Children of the Night
Desna – The faith of Desna is an old one in Ustalav, predating the state Pharasmin religion. The Song of the Spheres has been long known to Varisians who traveled here from the West. Her aspects of chaos and good speak to the duality of life in Ustalav, where nature is cruel and chaotic but also good and beautiful in unexpected ways. Freedom and travel have always been central to Varisian belief, as has luck, and to a lesser degree, destiny. Ustalav may go to weekly services to Pharasma diligently, but when they pray from the heart for many of life's desires or peace from their terrible nightmares they frequently pray to Desna. Scarzni travelers sometimes claim their wise women’s ancestors learned the secrets of the Harrow from Desna, and secrets about the destruction of the Inner Sea and a possible way to avoid this end.
* Star Monarch, Servant of Desna (artwork by J.P. Targete, from Pathfinder's The Choking Tower)
Erastil - Hunters, woodsmen, and fur traders frequently have a habit of saying quick prayers to Erastil. Shudderwood has a noted following of Erastil, often carving the symbol of his bow into pieces of bark. There, in the dense woodlands, log cabins will often have a carved wooden placard of his image above the fireplace.
* The Grim White Stag, Servant of Erastil (artwork by Scott Purdy)
Gozreh – Although other gods are far more recognized in Ustalav, such as Pharasma or Desna or even Sarenrae, many people do practice short prayers in their daily lives, undisturbed by such minor pantheism. Farmers, culinary masters, and vinters say quick prayers to Gozreh before trying their newest wine or setting down their farm tools for the day. Children are taught to thank Gozreh for sweet treats, especially candied fruits.
* Wrath of Gozreh (artwork by Sean Reynolds, from Pathfinder's Inner Sea Gods)
Iomedae – The Inheritor boasts few cathedrals or churches in Ustalav. While honor, justice, rulership, and valor are lofty goals few Ustalav peasants could argue against, they also would say they know little of such things. Justice is rare in Ustalav, and honor, while deeply respected, is not something whole congregations openly worship and contemplate. Lastwall or Mendev immigrants frequently continue their worship to Iomedae, and Andoran transplants add to the worshippers. Usually such services are held in modest shrines that dot the landscape, nestled in Ustalav’s many caves or in hollowed tree trunks. The legendary St. George, said to have killed countless undead in the Shining Crusade, was a well-known devout of Iomedae, and his name still calls to many residents of Ustalav.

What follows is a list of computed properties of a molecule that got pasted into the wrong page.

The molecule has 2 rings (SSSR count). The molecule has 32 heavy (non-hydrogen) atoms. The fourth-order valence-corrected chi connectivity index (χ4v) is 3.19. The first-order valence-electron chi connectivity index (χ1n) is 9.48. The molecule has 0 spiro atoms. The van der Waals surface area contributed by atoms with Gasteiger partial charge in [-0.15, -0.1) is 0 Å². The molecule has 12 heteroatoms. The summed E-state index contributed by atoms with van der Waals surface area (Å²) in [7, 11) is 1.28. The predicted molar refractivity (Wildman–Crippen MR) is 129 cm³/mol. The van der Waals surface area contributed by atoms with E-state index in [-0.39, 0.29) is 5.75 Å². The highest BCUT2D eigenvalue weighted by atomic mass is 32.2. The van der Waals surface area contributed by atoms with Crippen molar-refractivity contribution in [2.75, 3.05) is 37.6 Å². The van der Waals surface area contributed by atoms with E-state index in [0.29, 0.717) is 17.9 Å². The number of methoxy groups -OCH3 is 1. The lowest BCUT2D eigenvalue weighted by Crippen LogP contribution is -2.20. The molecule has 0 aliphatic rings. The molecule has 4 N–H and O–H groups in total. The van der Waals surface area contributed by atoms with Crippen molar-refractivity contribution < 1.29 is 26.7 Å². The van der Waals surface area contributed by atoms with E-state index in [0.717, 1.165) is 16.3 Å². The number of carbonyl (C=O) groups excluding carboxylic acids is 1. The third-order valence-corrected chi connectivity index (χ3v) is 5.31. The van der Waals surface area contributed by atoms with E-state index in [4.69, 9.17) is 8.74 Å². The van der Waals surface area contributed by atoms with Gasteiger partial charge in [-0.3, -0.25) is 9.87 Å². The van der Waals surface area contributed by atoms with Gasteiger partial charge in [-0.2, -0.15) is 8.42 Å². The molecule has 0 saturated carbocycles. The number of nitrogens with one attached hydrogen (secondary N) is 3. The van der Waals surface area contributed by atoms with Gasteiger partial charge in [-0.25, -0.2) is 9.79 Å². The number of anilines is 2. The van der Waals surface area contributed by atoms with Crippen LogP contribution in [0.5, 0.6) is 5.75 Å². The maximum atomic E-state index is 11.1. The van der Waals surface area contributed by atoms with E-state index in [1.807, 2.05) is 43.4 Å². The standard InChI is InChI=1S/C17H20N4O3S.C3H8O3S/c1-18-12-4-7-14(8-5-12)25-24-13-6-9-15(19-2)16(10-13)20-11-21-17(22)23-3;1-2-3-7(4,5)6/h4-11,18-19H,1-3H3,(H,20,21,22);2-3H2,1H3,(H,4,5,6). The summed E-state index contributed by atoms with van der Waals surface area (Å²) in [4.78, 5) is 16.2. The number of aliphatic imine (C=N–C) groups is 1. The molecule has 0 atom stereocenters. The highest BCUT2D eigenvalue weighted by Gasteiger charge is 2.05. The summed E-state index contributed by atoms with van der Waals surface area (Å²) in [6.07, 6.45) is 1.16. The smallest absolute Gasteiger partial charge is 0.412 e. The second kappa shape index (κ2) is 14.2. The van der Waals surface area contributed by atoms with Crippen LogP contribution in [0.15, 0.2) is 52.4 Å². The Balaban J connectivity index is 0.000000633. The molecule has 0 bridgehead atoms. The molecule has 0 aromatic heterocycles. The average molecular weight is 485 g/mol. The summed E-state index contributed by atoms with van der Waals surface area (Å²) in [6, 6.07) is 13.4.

* Parnoneryx, the Gold Dragon, beside Iomedae (artwork by Rob McCreary from Pathfinder's Scourge of the Godclaw)
Lamashtu – The Mother of Monsters whispers to many in Ustalav. She inspires the goblin drum beats in the deepest caves of the Hungry Mountains. The orcs of Belkzen sometimes scream out in praise of her as they perform glorious deeds of carnage. The ettercaps of Shudderwood chitter prayers to her, and leave soiled idols hanging from trees. Many claim that Ustalav's high proportion of caliban are the result of Lamashtu's attention, marking the unfortunate as a servant of the Mother of Monsters, willing or unwilling.